This Saturday, our friends at the National Homebrew Club will be hosting what is probably Ireland's first homebrew beer festival. This is a completely free event both in terms of entry and beer. In fact, it has been worked out that there are roughly 500 pints of homebrew going for free.
This isn't any old homebrew either, this is award wining homebrew. The winners of the NHC national homebrew competition earlier in the year are back with their brews so everyone can have a taste and ask questions of the brewer. This festival will highlight the sort of quality you can achieve with amateur brewing and this in turn can lead to brewers going on to open their own brewery and add to the ever increasing list of Irish micro breweries in Ireland, a number that should be over 40 by this time next year.
I will be there myself with my Dark Stranger Stout which won silver medal in the stout category and was also one of the few beers to get 44, the highest points on the day.
The beer will be served from corny kegs in a cask setup with hand pumps and since the beers are keg conditioned, this will be a real ale affair.
The overall winning beer, Ormeau Dark will also be there if you haven't had it yet. The beer was brewed commercially by Trouble Brewing.
The event kicks off at the Bernard Shaw at 12pm and all are welcome.
Every year I travel to Kilkenny with a group of friends to attend the Cat Laughs comedy festival. It has always been a great festival; and add to that some fantastic restaurants and pubs and a good time is had by all.
However, there was always one thing lacking: craft beer. In previous years we have pretty much camped out in The Grapevine as it was the only place I was likely to find craft. Then last year two more venues appeared: Cleeres and The Pumphouse; Both serving a decent range of bottles.
This year the availability was a lot better. Not only have Carlow Brewing opened a craft pub (right beside Cleeres and The Pumphouse) but craft taps have started appearing. And two of the restaurants we visited also had craft on their wine list. Only one minor downside, another venue that had craft bottles for last years Savour festival no longer carried them, so we didn't spend much time there.
So where do you go if you are in Kilkenny and looking for a locally brewed craft beer or cider:
Friday: It starts with a trade session. A good number of people come through the door. Many are pubs looking for new options for their customers. They've picked the right place to come. With the major exceptions of Hilden, Dingle and Clanconnel, almost all the Irish Craft Breweries are here. Hilden, just having finished their Hildenfest have run out of beer; Dingle Brewing are at the Dingle Foodfest and don't have enough people to cover both festivals; Clanconnel are moving into their new premises. So all can be forgiven for not making it.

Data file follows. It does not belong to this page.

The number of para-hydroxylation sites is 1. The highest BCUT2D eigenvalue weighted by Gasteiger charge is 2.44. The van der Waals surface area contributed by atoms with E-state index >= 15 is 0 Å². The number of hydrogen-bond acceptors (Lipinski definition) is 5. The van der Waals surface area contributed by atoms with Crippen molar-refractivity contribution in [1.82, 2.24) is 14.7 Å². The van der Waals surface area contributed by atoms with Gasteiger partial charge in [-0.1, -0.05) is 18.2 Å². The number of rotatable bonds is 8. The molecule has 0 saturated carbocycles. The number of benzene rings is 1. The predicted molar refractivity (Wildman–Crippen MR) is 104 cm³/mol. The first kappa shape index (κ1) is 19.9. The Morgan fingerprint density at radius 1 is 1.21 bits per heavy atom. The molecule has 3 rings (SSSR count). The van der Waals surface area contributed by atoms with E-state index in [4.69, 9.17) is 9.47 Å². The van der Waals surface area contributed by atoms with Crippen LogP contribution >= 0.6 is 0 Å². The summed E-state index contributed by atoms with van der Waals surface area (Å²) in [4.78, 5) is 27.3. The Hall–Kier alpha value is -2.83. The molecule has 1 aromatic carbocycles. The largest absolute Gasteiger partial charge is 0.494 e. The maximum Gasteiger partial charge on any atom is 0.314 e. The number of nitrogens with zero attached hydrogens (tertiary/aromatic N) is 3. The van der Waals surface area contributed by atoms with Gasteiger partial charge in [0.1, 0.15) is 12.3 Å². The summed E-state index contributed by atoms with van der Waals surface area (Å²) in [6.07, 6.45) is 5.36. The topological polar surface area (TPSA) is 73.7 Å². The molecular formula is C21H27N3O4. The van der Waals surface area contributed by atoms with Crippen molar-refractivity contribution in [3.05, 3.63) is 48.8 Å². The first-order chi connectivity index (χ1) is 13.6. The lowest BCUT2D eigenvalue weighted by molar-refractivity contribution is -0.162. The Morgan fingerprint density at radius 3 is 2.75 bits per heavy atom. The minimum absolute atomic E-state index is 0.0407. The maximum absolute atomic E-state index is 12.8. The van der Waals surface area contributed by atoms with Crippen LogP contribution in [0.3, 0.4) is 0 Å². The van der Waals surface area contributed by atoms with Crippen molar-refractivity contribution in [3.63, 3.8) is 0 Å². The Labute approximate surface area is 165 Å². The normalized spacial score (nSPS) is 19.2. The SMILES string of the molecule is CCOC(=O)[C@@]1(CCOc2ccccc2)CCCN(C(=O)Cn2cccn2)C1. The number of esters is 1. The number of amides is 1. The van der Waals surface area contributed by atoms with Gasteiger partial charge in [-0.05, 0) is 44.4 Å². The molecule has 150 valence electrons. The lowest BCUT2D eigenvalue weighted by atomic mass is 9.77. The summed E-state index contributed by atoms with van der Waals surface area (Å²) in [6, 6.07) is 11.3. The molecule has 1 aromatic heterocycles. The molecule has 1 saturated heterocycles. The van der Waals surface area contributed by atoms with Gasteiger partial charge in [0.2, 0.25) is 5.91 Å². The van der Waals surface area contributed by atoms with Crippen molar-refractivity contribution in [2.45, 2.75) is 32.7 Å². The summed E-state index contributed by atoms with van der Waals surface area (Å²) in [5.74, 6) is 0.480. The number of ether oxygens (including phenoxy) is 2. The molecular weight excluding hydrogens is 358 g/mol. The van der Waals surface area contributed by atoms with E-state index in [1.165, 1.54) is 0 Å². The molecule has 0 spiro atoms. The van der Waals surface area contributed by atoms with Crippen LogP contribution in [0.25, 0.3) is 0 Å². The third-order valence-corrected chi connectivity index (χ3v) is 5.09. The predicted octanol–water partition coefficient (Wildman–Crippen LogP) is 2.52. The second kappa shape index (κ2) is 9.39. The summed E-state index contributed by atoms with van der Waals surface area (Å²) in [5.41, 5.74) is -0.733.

4pm, the doors open to the general public. As can be expected the footfall was a little slow to start but by 8 o'clock the hall was well filled. And a word about the hall. It's a great venue with a lot of character: old Victorian Ironwork posts which break the space up nicely. The breweries are placed on both sides of the hall and all of them have bars set up. Attendance was decent; though it was competing with Culture Night, the kickoff of Octoberfest and the Arthur's Day hangover. Talking to the brewers afterwards, they certainly seemed happy with the footfall. The comedian Joe Rooney was a no show (he demanded more money at the last minute) but the final set from Jerry Fish was fantastic - worth the entry price alone.
Coinciding with the growing number of microbreweries in Ireland, and the pubs that serve their beers, there’s also an increasing number of special events around the country where Irish craft beer can be tried. Often, the brewers use these to launch special edition beers that can’t be had anywhere else.
Several of the specialist beer pubs also run events during the year: both the Porterhouse and Bull & Castle have special Irish beer promotions in March, plus an Oktoberfest in the autumn, as does the Bierhaus in Cork. You’ll also find Irish breweries represented at food and drink events like the Waterford Festival of Food (14-17 April) and the Belfast Christmas Market (19 November - 18 December [TBC]). This article, however, is about the full-sized festivals where you can have a day out and sample the best our native brewing industry has to offer.
Cuilan from White Gypsy is not what I would picture as a champion of fair-trade eco-aware local produce. But behind the Munster jersey is a very clear vision of where Irish brewing should go. And I mean vision. Here is a brewery that avoids the target-marketed focus-grouped inanity that infests our age. White Gypsy's stated aims are for a good beer brewed with local ingredients bought at a fair price and drank by people who actually care what they drink.